By Laurey Shintani, March 1, 2022
Before the digital age, it was customary, even fashionable, for investors to take physical delivery of the shares of stock they purchased from their stockbrokers. The stock certificates were typically, printed on special paper, featured artistically designed images with a single background color and were embossed with a corporate seal to make it difficult to replicate or counterfeit. Many were aesthetically beautiful and carried an Art Deco or 1950s industrial modernist vibe. Investors often kept them in their safe deposit boxes, home safes, desk drawers, file cabinets, and shoe boxes. However, the shortening of trade settlement times coupled with the hassle and complexity of replacing lost certificates and/or estate settlements has made physical certificate issuance largely obsolete. Today, it is far more efficient for stocks (and bonds) to be held and recorded electronically in “book-entry” form in a single brokerage or investment advisory account so that capital gains and dividends can be reported to the account holder on a single consolidated 1099. All of this background information brings us today’s featured story…
Upon the passing of her mother, a long-time financial planning client brought her 90-year-old father to our office to help him sort through and organize his financial affairs. In addition to grieving over the loss of his wife or more than 60 years, he was visibly distressed over his finances, since his wife had managed their money and was obsessively secretive in her recordkeeping. Clutched under one arm was a plastic bag stuffed with old stock certificates, trade confirmations, brokerage statements, and scribbled notes that his wife had stashed in her desk for more than forty years. Although there were many other important organizational items that he needed to address, including updating beneficiaries, tracking down his old life insurance policy, filing a claim on a policy owned by his wife, reviewing and updating property registrations and estate planning documents, etc., his top priority of the day was sorting through his “stock pile”. And so, the treasure hunt began.
It took over an hour to separate the wheat from the chaff. There were physical certificates from eight companies, two of which were merged out of existence decades ago and one of which is likely bankrupt. Fortunately, all of the stocks were in joint name, which will make reregistering the stocks and getting them into a less cumbersome/more efficient ownership registration easier than if they first had to go through the probate process. Still a number of mysteries remained –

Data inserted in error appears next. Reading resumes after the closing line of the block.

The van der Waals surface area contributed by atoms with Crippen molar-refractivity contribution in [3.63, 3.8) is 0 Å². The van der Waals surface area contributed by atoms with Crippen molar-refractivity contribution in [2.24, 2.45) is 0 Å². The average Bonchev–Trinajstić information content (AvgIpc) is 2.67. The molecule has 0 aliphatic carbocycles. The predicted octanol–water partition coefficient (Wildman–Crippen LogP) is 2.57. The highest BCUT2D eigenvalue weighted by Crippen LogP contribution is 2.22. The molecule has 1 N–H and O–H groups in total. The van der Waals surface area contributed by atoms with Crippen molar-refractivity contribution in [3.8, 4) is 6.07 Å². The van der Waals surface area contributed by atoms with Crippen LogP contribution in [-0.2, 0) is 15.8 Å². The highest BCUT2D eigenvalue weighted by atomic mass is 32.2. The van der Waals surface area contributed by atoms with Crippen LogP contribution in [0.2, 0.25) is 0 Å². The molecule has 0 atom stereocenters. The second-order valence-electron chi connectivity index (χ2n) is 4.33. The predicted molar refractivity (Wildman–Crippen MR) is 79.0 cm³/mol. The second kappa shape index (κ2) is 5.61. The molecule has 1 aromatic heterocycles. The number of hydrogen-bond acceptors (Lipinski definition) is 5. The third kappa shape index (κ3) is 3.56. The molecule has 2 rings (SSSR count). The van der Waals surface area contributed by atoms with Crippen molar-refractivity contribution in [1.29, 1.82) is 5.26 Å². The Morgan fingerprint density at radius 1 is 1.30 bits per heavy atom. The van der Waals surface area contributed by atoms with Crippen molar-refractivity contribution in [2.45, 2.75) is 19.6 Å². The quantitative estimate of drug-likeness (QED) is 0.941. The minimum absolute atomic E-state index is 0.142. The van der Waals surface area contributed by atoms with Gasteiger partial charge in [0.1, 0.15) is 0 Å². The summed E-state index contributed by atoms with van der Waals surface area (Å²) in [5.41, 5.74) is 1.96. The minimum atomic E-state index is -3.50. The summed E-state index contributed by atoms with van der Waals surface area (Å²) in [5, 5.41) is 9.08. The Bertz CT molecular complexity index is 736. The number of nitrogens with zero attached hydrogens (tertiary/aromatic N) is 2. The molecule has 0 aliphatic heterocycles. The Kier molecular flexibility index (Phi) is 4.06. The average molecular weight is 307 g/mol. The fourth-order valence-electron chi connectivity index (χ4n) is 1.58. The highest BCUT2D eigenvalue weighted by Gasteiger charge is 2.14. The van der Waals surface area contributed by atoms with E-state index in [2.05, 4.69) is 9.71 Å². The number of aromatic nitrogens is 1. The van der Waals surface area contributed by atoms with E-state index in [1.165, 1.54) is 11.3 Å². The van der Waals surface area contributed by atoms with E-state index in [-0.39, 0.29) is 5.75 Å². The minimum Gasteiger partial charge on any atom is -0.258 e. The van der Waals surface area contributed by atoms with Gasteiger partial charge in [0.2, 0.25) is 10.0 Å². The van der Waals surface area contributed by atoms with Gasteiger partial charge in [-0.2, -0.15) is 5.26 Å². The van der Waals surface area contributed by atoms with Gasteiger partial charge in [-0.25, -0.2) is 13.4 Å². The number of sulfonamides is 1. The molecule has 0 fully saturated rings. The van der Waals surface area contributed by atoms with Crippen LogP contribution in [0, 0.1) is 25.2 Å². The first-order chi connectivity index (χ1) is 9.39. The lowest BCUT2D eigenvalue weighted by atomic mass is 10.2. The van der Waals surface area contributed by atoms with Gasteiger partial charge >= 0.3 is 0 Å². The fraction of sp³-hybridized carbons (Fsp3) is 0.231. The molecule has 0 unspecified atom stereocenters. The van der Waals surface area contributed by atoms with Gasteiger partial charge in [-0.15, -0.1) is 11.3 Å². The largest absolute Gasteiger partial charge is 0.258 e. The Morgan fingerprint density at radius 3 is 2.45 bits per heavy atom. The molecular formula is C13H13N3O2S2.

- Were reorganizations and spin-offs properly accounted for?
- Are there additional shares that were acquired from stock splits and reinvested dividends that may be held with company’s transfer agent?
- While most of the companies could be matched to 1099-Divs on their tax returns, what other companies might they own that do not pay dividends (and, therefore to not generate 1099s)?
- What was the original cost basis of the shares? (Half the original basis will be stepped up the date of death valuation, but the remaining half owned by our client’s father, retains the original basis if/when he sells.)
Further, not all the stocks referenced in the wife’s notes could be matched with stock certificates or sales confirmations. We will need to reach out to each of these companies one-by-one to determine if there are either missing shares with lost certificates or shares that are held at the company. TD Ameritrade’s back office will determine the valuation of companies and automatically update the registration with the delivery of a death certificate and an affidavit of domicile. After that, we will begin the arduous and time-consuming task of reaching out to the transfer agents for each of the companies referenced in the wife’s notes in search of shares that may be lost or held away.
The immediate benefit of our efforts was the sense of relief that our client gained from seeing our ability to help him navigate the arcane procedures necessary to gain an accounting of what he actually owns. His heirs will benefit from a much smoother transition when he passes away. It is also worth noting that this situation might have been exponentially more complex if the wife had held shares in her name only or if he had passed away without going through the process of updating the registration and consolidating the holdings into an investment account. The lesson that I wish to pass on in sharing this story is to strongly encourage older friends and relatives to account for and turn in any old stock certificates they may be holding. It will make life much easier for their loved ones later if they are either incapacitated or pass away.
Laurey Shintani offers third party paraplanning services to independent financial planners through Paraplanning Hawaii and offers comprehensive fee-only financial planning to individuals and families through Fee-Only Planning Hawaii.